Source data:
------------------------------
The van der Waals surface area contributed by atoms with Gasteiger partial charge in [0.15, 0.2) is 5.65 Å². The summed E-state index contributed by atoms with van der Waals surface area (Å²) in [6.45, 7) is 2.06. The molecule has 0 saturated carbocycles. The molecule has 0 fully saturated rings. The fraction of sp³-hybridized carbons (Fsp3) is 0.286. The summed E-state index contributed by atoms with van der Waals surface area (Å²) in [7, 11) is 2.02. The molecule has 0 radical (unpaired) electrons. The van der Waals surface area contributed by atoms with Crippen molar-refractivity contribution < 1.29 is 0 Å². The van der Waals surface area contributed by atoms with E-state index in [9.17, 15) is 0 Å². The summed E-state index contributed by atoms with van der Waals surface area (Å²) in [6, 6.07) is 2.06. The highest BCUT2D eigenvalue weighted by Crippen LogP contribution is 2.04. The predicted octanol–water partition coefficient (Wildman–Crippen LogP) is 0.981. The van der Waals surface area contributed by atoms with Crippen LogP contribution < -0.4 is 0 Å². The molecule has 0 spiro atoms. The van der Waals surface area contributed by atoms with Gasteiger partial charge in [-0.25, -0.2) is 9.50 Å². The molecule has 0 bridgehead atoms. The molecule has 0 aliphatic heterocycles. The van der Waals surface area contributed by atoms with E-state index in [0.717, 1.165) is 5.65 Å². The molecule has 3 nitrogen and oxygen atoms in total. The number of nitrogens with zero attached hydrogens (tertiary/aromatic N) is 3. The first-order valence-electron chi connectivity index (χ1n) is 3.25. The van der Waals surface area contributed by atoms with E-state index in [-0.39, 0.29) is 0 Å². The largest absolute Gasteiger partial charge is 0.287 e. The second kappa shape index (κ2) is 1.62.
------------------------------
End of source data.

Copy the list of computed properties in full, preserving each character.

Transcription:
The van der Waals surface area contributed by atoms with Gasteiger partial charge in [0.15, 0.2) is 5.65 Å². The summed E-state index contributed by atoms with van der Waals surface area (Å²) in [6.45, 7) is 2.06. The molecule has 0 saturated carbocycles. The molecule has 0 fully saturated rings. The fraction of sp³-hybridized carbons (Fsp3) is 0.286. The summed E-state index contributed by atoms with van der Waals surface area (Å²) in [7, 11) is 2.02. The molecule has 0 radical (unpaired) electrons. The van der Waals surface area contributed by atoms with Crippen molar-refractivity contribution < 1.29 is 0 Å². The van der Waals surface area contributed by atoms with E-state index in [9.17, 15) is 0 Å². The summed E-state index contributed by atoms with van der Waals surface area (Å²) in [6, 6.07) is 2.06. The highest BCUT2D eigenvalue weighted by Crippen LogP contribution is 2.04. The predicted octanol–water partition coefficient (Wildman–Crippen LogP) is 0.981. The van der Waals surface area contributed by atoms with Crippen LogP contribution < -0.4 is 0 Å². The molecule has 0 spiro atoms. The van der Waals surface area contributed by atoms with Gasteiger partial charge in [-0.25, -0.2) is 9.50 Å². The molecule has 0 bridgehead atoms. The molecule has 0 aliphatic heterocycles. The van der Waals surface area contributed by atoms with E-state index in [0.717, 1.165) is 5.65 Å². The molecule has 3 nitrogen and oxygen atoms in total. The number of nitrogens with zero attached hydrogens (tertiary/aromatic N) is 3. The first-order valence-electron chi connectivity index (χ1n) is 3.25. The van der Waals surface area contributed by atoms with E-state index in [-0.39, 0.29) is 0 Å². The largest absolute Gasteiger partial charge is 0.287 e. The second kappa shape index (κ2) is 1.62.